Conflict with terror a feminist issue

 

“Just take off your scarf,” I said naively to the Shi’ite refugee in the heat of a Phoenix summer.

Amina Lawal, holds her child Wasila inside a Sharia court of appeal in the Northern city ot Katsina, Nigeria, Tuesday March 25, 2003. Lawal, 31, was sentenced to death by stoning in March 2002 for giving birth to a child out of wedlock. (AP Photo/George Osodi)

Amina Lawal, holds her child Wasila inside a Sharia court of appeal in the Northern city ot Katsina, Nigeria, Tuesday March 25, 2003. Lawal, 31, was sentenced to death by stoning in March 2002 for giving birth to a child out of wedlock. (AP Photo/George Osodi)

She drew her finger across her neck, indicating that her father would cut her throat.

Then I understood.  To take off her head covering would be to break Muslim law.

She was ruled by shari’a law.

Do you know what that is?

For the radical Islamicist, shari’a law represents salvation and hope.  It is the law that radical Islamicist fight to have imposed through court systems the world over.

To them, it is the way to bring the kingdom of God to earth. As the will of God revealed through the Qur’an, it is the answer to the human condition.

Part of this picture is that the Muslim representatives of God must exercise political power on this earth. That’s the way they make God’s will happen—through authority.  That means enforcement through the justice system and pure force.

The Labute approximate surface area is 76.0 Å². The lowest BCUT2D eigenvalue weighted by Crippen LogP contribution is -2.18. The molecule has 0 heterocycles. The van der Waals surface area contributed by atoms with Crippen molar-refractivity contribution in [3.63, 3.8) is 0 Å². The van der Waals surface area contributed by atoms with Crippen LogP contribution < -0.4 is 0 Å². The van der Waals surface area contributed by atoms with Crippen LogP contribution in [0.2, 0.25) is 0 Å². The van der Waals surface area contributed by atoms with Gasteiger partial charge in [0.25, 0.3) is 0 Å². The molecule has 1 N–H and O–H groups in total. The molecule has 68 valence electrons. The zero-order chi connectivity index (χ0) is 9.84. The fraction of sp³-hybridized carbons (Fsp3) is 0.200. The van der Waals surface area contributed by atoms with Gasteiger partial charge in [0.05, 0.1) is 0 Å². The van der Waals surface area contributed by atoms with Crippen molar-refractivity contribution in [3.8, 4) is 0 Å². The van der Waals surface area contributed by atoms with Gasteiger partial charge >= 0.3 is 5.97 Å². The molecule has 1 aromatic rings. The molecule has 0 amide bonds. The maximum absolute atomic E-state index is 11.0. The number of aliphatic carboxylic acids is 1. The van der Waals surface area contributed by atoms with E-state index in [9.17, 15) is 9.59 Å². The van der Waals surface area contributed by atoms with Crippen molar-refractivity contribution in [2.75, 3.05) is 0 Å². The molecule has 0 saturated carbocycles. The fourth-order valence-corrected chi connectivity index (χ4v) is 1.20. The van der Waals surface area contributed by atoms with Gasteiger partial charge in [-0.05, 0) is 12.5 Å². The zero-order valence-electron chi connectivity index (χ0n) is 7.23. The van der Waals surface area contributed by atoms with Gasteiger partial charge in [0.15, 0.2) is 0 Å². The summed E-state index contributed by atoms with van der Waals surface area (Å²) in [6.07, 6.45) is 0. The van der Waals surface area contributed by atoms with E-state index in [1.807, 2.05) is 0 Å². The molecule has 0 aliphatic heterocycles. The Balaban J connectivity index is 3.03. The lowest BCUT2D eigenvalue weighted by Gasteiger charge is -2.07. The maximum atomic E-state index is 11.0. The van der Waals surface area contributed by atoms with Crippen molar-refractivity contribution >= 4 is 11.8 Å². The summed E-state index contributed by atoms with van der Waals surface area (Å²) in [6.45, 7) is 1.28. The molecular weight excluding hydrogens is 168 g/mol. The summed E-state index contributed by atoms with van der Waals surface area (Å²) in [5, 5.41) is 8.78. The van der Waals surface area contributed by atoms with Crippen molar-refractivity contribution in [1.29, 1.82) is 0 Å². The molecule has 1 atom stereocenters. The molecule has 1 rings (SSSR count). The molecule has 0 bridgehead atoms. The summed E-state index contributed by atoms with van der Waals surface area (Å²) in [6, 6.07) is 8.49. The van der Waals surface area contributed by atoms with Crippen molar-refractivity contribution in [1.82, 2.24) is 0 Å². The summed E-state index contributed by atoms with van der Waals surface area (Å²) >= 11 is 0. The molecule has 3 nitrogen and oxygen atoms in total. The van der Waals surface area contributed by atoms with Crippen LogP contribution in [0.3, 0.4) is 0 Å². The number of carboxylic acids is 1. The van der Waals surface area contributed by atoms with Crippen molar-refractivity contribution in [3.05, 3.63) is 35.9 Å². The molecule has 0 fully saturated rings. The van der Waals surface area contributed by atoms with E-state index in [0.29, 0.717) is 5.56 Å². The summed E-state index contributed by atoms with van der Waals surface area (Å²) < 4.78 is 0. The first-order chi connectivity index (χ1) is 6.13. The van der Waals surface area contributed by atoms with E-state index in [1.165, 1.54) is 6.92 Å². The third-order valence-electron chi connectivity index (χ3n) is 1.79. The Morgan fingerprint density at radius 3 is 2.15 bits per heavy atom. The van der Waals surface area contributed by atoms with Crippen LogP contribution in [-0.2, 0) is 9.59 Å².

Let me reiterate, this is the radical Muslim view, which has been in a revival mode.

It is no secret that shari’a law is particularly restrictive to women, constraining dress, divorce law and personal freedoms.

Just ask a Muslim woman what that means. Ask her what stoning is.

The enemy combatants in the war on terror are inspired by radical Islam. They share the vision of imposing shari’a law worldwide.

We have been engaged in conflict with radical Islamicists since before 2001 and 9/11, and yet, I would venture to say that most U.S. citizens don’t have a clue about what shari’a is, have never heard of it.

Certainly, that is the case in my classrooms.

Time to wake up, ladies.

As I see it, the resistance to radical Islam is a feminist issue.

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2 thoughts on “Conflict with terror a feminist issue

  1. Janice Semmel says:

    Thank you for the explanation of shari’a law. I remember the story about Amina Lawal, but I didn’t realize that this was the law that governed her trial and punishment. What finally happened to her?

  2. Le Templar says:

    Hi there!

    I’m following up on my earlier comments about your blogs. It seems you are using this like a diary or journal, a place to share your thoughts about what happening in your life or around the world. I like that you are still making them informative and useful; it’s a nice blending of the personal and the journalism that we are aiming for with this blog project. I’m advising everyone this week to try embedding some multi-media audio or video with an upcoming blog post. WordPress should have a pretty good YouTube tool to use. Some professional bloggers believe sites don’t count as blogs unless you’ve got some multi-media going on.
    Le

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